Caring for Community Across Four Generations:
Gloria’s parents were both born in Mexico. Spanish was their first language when they arrived in the United States in 1917.
Between the 1910s and 50s, West Oakland was home to a thriving Latino community, but urban renewal policies displaced many who began moving to East Oakland, especially to the Fruitvale district. The community began to organize itself around the lack of services. In this context, Gloria remembers how much people appreciated La Clínica when it began providing healthcare services in Spanish. This was a time when more immigrants began arriving in the Fruitvale area and Spanish-speaking service providers were few and far between.
“It was a great service to the community,” she said. “Immigrants wouldn’t go to the doctor because they didn’t speak English, and they didn’t feel confident going to a doctor who didn’t understand Spanish.”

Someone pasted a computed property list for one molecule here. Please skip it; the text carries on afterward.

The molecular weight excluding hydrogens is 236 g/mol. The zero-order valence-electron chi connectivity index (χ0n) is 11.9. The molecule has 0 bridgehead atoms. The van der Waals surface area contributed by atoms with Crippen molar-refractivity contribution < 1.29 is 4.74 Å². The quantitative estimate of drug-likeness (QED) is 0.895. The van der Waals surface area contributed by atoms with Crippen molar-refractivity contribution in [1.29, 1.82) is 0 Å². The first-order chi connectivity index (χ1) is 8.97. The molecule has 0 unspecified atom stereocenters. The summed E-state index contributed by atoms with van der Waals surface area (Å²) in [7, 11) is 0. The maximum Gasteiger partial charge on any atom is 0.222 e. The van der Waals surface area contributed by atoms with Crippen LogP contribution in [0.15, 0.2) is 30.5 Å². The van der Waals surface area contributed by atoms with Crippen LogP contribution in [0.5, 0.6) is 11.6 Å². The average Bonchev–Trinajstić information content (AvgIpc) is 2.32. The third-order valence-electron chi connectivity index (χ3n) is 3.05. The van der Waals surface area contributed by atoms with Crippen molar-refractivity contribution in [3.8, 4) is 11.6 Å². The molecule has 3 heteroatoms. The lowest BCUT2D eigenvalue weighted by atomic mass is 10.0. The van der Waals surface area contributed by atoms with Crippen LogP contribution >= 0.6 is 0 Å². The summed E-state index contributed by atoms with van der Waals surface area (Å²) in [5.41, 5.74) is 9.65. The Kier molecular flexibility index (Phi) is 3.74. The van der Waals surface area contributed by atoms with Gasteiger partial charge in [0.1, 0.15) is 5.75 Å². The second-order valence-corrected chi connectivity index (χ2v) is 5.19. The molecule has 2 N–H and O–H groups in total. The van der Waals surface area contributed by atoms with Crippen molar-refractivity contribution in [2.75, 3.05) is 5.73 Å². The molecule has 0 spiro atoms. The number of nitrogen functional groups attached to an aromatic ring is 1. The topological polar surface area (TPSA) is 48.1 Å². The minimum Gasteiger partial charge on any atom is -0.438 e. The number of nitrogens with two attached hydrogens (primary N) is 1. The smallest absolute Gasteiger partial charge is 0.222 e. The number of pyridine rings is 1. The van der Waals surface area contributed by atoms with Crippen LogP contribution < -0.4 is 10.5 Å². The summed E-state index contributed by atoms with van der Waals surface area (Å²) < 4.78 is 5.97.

By now, it is well documented that language and communication problems lead to patient dissatisfaction, poor comprehension and adherence, and lower quality of care. Spanish-speaking Latinos are less satisfied with the care they receive and more likely to report overall problems with health care than are English speakers.
It was 1978 when Gloria found herself driving her mom to La Clínica to be seen. Esperanza wasn’t feeling well. After some initial blood tests, the medical team kicked into immediate action. They called Gloria the same day and told her to take Esperanza to the hospital immediately.
At the hospital, they began exploratory surgery because they suspected cancer. They were right. Esperanza had terminal pancreatic cancer. They immediately operated on her. Their actions saved her life.
After the surgery, Gloria brought her mom back home to care for her. She remembers the care team at La Clínica was by her side the whole time.
“My mother was 76 when she passed away. That was my first real experience with La Clínica. I don’t know what I would’ve done without them.”